3. I made really simple, eat-with-your hands kind of food.

And when the party was over, two of Ian's buddies spent the night and they hardly slept at all because they all felt the need to wake up at four a.m. to continue playing his new Wii Games but that is just something you do when you're a kid and so we didn't hassle them about it and we weren't even too late to our church meeting the next day even though the kids were like zombies and so all's well that ends well, The End.

Friday, August 13, 2010

The Smoothie Debacle

Once upon a time, not so very long ago, I made a fruit smoothie for the Professor and myself, since I nearly always have one for breakfast. Creatures of habit, we are.

I assembled my ingredients: Frozen berries. Banana. Fruit juice. Coconut oil. Yogurt -- one of the kid's leftovers, apparently, from a Tupperware-wannabe in the fridge.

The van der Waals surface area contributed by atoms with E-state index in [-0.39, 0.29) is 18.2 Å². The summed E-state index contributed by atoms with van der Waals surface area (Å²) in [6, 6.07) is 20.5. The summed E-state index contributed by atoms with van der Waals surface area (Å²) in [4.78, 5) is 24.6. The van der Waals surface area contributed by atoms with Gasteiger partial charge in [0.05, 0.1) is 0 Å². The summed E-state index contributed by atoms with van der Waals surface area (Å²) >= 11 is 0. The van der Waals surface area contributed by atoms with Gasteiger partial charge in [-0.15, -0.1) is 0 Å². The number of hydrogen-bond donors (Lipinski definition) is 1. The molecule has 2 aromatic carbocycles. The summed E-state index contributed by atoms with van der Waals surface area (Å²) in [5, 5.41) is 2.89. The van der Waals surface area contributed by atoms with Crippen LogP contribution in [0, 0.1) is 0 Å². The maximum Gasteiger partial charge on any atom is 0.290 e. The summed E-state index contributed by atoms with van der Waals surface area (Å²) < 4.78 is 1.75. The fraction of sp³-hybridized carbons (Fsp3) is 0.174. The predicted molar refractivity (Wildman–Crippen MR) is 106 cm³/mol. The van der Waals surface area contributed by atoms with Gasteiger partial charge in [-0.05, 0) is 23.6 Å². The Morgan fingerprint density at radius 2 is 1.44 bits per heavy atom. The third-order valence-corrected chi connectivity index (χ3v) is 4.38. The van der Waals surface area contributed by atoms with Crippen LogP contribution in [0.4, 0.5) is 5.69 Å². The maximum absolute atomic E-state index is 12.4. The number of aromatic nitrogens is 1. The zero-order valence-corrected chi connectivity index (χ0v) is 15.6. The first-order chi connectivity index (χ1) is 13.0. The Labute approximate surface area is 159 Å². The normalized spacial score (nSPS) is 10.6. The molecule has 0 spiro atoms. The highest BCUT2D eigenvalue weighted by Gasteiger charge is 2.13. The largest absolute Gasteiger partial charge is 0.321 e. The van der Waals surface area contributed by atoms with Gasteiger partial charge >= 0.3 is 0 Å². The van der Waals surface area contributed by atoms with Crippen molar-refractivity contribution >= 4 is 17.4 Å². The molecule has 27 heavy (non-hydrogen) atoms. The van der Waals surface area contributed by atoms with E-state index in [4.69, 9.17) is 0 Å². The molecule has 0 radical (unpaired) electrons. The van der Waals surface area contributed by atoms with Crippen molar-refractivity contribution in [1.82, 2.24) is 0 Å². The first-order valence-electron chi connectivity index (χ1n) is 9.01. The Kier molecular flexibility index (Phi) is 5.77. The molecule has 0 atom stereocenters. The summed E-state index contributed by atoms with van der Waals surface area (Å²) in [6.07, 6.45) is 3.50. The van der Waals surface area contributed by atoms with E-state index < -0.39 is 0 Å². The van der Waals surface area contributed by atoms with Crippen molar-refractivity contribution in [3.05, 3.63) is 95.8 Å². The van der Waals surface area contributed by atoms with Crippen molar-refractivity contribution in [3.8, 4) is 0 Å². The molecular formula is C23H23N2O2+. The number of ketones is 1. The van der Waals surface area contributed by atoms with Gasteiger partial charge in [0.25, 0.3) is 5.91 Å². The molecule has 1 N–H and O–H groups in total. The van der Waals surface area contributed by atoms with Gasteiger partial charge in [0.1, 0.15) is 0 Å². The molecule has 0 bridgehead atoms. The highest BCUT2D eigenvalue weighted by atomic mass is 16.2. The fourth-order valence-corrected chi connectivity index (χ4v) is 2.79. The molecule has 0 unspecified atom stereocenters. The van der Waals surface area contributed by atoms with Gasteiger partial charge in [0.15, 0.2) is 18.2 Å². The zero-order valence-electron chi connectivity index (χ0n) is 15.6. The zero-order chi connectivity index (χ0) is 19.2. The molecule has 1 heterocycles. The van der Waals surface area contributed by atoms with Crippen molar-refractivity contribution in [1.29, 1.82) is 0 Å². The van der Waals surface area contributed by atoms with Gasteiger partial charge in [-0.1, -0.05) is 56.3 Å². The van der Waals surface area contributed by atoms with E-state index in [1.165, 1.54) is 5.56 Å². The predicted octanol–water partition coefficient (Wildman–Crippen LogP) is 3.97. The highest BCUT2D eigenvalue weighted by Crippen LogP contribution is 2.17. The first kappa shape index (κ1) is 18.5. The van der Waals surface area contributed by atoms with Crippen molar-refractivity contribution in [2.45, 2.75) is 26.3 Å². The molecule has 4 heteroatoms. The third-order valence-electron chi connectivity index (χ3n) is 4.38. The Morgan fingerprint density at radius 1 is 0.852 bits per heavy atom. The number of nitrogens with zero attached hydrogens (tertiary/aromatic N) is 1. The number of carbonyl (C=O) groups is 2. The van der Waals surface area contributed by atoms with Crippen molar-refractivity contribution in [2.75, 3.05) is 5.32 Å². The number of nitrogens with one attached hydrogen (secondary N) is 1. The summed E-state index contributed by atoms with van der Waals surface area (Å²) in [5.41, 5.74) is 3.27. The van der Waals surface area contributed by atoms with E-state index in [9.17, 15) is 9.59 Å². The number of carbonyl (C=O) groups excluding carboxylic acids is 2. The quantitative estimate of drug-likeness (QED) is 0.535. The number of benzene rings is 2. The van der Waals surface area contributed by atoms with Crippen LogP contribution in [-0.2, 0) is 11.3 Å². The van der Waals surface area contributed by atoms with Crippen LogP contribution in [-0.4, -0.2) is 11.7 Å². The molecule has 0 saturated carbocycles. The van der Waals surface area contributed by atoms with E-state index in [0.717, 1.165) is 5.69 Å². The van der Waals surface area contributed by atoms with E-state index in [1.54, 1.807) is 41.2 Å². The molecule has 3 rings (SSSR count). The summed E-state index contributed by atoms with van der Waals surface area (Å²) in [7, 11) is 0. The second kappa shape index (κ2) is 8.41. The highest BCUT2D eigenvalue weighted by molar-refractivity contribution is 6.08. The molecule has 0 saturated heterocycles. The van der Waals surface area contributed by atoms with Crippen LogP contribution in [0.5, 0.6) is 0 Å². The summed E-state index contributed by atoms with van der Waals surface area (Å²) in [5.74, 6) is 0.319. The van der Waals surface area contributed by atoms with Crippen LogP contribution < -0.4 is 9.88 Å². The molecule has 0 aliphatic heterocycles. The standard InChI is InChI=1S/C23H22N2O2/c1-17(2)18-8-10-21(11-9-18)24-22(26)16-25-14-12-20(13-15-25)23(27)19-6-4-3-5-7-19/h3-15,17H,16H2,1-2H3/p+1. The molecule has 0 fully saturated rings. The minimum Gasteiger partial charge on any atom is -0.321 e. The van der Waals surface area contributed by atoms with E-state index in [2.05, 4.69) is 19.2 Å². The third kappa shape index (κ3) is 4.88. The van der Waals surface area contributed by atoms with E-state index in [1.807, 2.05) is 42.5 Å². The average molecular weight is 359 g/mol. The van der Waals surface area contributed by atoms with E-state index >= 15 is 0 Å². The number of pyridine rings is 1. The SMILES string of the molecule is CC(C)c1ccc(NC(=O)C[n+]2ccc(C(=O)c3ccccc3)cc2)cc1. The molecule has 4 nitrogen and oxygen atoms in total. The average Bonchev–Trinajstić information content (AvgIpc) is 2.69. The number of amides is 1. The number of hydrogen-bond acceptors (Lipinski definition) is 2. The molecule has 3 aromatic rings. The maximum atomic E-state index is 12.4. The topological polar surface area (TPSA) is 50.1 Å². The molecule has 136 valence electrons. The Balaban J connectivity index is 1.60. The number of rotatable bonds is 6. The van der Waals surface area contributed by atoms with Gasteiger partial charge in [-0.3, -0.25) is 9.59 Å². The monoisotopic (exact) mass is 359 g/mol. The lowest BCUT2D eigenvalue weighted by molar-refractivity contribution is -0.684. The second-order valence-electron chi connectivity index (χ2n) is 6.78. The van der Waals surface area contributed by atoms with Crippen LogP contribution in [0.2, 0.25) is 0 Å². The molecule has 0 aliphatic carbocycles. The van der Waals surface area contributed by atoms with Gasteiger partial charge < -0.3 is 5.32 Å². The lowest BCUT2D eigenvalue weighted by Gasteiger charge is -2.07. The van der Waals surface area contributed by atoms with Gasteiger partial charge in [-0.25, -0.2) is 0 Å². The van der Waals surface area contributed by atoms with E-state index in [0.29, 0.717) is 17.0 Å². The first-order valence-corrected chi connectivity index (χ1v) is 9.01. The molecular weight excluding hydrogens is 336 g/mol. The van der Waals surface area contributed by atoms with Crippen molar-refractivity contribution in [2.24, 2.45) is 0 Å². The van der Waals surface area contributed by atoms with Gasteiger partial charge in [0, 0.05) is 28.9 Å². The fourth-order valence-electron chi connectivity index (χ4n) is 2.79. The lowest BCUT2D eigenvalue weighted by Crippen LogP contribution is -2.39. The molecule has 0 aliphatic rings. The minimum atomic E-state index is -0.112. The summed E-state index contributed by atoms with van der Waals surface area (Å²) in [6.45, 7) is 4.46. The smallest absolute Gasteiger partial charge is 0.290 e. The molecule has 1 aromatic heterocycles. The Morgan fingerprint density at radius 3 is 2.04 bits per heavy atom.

Blend at high decibel level in geriatric Vita-Mix that probably blended when the Berlin Wall still stood. Serve to self and husband.

Take long, refreshing sip -- and wrinkle nose in disgust.

Guess what? That "yogurt" I was so thriftily using up? Not yogurt. Homemade garlic cream sauce. Never meant to be used in a fruit smoothie. Not even close.

It reminded me of a salient incident from my youth. Once upon a time, much longer ago, we five kids crowded around the breakfast table eating golden brown flapjacks the way only my mom can make them. I grabbed a dish of margarine (remember that stuff?) from the fridge -- at least what looked like margarine. I slathered it over my stack, drizzled on the syrup took a hearty bite -- and spewed it out onto my plate. The "margarine" I had grabbed? Not margarine. Garlic butter from the night before that someone had unwisely thought to store .... in a margarine container. Garlic butter and maple syrup? Some things were just never meant to be.

At this point my father intervened with one of this signature phrases: "Enough of this nonsense!" which meant that I was being a prima donna who didn't appreciate my blessings and consider the starving children in Africa. Just to show me how frivolous I was being, he slathered the stuff on his *own* pancakes and took his *own* hearty bite.